A Beginner's Guide to In-Mouth Piercings

woman showing off inner lip piercing


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When you think of a piercing in your mouth, your mind probably goes straight to tongue piercings. While edgier than your average lip ring, tongue piercings are the most, shall we say, typical style of in-mouth piercing. But there are several styles and placements for you to consider if this is a road you'd like to go down. First thing's first, piercings inside the mouth can be extra sensitive and tricky to care for, so make sure you're ready to commit.

You might be surprised to learn that piercings inside your mouth are very different from ones on the outside of your body. They come with their own set of risks, aftercare instructions, and possible healing difficulties. In short, they're not to be taken lightly, though they can look really cool when done right. We've rounded up what you should know about in-mouth piercings before you decide to get one.

In-Mouth Piercings

Placement: Center of the tongue or the webbing underneath the tongue

Pricing: $30-$50 for piercing only

Pain Level: 6+

Healing Time: Three to four weeks

Aftercare: No smoking; avoid kissing and oral sex; rinse with non-alcoholic mouthwash several times a day, especially after meals.

What is an In-Mouth Piercing?

In-mouth piercings come in several different varieties. Tongue piercings have become one of the most popular options for people into body modification. Still, this piercing can cause some difficulties. Placement is crucial to avoid getting a speech impediment afterward. Frowny frenulum piercings are performed across the thin line of tissue (frenulum) that connects your bottom lip to your gums. It usually can't be seen unless intentionally revealed, making it a popular choice for people who want a piercing they can hide. And smiley (also known as scrumper) piercings are done in the upper lip frenulum, the thin connective tissue that links your upper lip to your gums. This piercing can often be seen when you smile, hence the name.

Pain and Healing Time

This will vary slightly depending on the type of in-mouth piercing you choose. Generally speaking, "the piercing that is done first will hurt the least, the piercing that is done last will hurt the most," says Brian Keith Thompson, owner and Chief Piercing Officer of Body Electric Tattoo in Los Angeles. "It's tolerable; you can do it. Just muster up the courage." Standard tongue piercings will likely hurt less than some alternative placements.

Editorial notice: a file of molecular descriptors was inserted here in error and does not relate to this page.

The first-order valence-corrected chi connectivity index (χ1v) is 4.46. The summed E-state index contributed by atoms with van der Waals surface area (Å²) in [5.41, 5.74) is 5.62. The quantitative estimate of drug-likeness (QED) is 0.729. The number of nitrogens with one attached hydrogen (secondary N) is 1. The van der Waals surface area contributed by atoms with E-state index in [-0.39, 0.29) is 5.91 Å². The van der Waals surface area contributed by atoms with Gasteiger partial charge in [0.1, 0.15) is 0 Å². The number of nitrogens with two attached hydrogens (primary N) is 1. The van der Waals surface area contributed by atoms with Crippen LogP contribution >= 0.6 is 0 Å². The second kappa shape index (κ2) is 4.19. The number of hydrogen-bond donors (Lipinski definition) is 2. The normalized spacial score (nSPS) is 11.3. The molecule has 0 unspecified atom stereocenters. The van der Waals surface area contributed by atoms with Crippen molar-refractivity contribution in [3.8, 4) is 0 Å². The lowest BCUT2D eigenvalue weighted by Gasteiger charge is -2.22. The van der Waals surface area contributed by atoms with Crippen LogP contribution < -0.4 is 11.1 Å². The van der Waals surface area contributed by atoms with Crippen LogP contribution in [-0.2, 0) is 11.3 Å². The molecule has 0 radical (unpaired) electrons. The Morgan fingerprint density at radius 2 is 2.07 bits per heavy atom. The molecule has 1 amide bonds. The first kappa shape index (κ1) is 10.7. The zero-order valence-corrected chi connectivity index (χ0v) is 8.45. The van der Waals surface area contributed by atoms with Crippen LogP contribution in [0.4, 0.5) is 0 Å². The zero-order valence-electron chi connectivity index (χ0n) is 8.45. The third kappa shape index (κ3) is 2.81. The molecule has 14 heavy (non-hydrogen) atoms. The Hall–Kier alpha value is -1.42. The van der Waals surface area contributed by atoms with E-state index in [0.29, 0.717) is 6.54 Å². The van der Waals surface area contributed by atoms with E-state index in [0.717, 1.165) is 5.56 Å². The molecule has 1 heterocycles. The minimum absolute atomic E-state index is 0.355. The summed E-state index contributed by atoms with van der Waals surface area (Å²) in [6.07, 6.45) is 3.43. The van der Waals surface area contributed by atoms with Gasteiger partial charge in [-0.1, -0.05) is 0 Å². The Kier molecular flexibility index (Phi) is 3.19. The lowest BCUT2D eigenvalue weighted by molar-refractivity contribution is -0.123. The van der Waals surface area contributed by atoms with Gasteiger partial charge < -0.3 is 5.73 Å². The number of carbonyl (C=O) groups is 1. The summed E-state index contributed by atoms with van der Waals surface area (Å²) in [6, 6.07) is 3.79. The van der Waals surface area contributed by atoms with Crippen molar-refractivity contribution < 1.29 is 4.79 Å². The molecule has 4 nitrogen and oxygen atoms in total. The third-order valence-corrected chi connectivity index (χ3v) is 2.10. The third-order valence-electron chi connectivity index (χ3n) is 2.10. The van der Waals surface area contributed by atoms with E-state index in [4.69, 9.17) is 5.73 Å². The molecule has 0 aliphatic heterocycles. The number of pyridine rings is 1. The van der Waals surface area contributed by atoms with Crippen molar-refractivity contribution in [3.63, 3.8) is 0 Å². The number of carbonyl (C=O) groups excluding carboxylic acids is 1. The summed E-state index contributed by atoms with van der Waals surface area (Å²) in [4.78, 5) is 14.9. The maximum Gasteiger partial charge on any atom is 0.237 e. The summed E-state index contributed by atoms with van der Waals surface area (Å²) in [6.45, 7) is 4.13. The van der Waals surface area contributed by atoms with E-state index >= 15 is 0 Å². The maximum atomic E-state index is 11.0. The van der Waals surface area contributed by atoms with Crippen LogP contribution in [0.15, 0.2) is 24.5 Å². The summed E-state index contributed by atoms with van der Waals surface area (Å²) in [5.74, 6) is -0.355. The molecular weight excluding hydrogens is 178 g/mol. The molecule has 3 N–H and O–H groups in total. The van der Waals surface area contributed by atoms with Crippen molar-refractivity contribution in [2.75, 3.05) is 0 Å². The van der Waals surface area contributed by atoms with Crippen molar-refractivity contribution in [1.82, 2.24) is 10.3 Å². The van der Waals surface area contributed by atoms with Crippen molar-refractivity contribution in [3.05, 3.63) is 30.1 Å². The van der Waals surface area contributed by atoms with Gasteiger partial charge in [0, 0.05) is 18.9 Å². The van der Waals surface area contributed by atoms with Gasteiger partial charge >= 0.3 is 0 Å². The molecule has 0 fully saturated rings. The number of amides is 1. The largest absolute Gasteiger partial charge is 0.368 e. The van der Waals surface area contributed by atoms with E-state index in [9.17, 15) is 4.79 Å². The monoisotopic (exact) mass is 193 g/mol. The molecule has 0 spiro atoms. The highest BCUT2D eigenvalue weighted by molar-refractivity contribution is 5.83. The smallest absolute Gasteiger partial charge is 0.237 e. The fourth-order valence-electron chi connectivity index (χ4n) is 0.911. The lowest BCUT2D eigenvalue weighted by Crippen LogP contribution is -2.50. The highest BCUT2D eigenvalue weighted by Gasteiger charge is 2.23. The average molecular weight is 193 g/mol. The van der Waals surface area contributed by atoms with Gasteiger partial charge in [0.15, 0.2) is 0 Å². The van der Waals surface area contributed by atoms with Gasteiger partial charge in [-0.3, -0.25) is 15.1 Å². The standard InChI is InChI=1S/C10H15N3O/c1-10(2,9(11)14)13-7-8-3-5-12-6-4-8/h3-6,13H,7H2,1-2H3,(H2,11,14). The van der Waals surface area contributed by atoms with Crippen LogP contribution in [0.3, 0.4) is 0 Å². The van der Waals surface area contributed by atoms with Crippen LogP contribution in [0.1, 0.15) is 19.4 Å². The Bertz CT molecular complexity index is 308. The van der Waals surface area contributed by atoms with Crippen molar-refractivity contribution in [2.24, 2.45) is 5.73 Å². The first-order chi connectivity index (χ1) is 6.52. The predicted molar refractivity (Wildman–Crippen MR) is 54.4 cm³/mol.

Tongue piercings are done with a large needle (10 to 14 gauge). Swelling and soreness can last for three to four weeks. A smiley piercing or tongue web piercing should heal in about four weeks if you're healthy and do proper aftercare. However, healing times can vary widely per person. "Piercings are a patience game," says Thompson, who suggests that most will take "at least 10 to 12 weeks to heal."

Cost of an In-Mouth Piercing

The price of an in-mouth piercing will vary depending on the type and the cost of the jewelry you select. With most piercing services, the piercing itself is priced separately from the jewelry. Be wary of salons that charge too little–if a mouth piercing is advertised for $20 or less, run. "You think you're getting a deal, but you're really not, so definitely spend the money," says Thompson. Mouth piercings, in particular, are especially delicate because they can lead to permanent damage if done or cared for poorly.

"If it's really cheap and they're offering deals, I would say that's a red flag. If you're good at what you do, you don't have to offer a discount," Thompson adds.

Aftercare

Most piercers recommend multiple daily sea salt rinses during healing. "After oral piercings, make sure to rinse the mouth often with non-alcoholic mouthwash after eating and before bed. Make sure not to share food or saliva with others during the healing process to avoid infection," says dermatologist Dr. Shari Sperling. "A barbell in your mouth, or any type of metal, will harbor a little bit more bacteria. So, if you do have one of these piercings, you need to make sure that you're keeping your oral hygiene up to par and brushing the jewelry, the backside of it, cleaning it, getting all the plaque and bacteria off," says Thompson.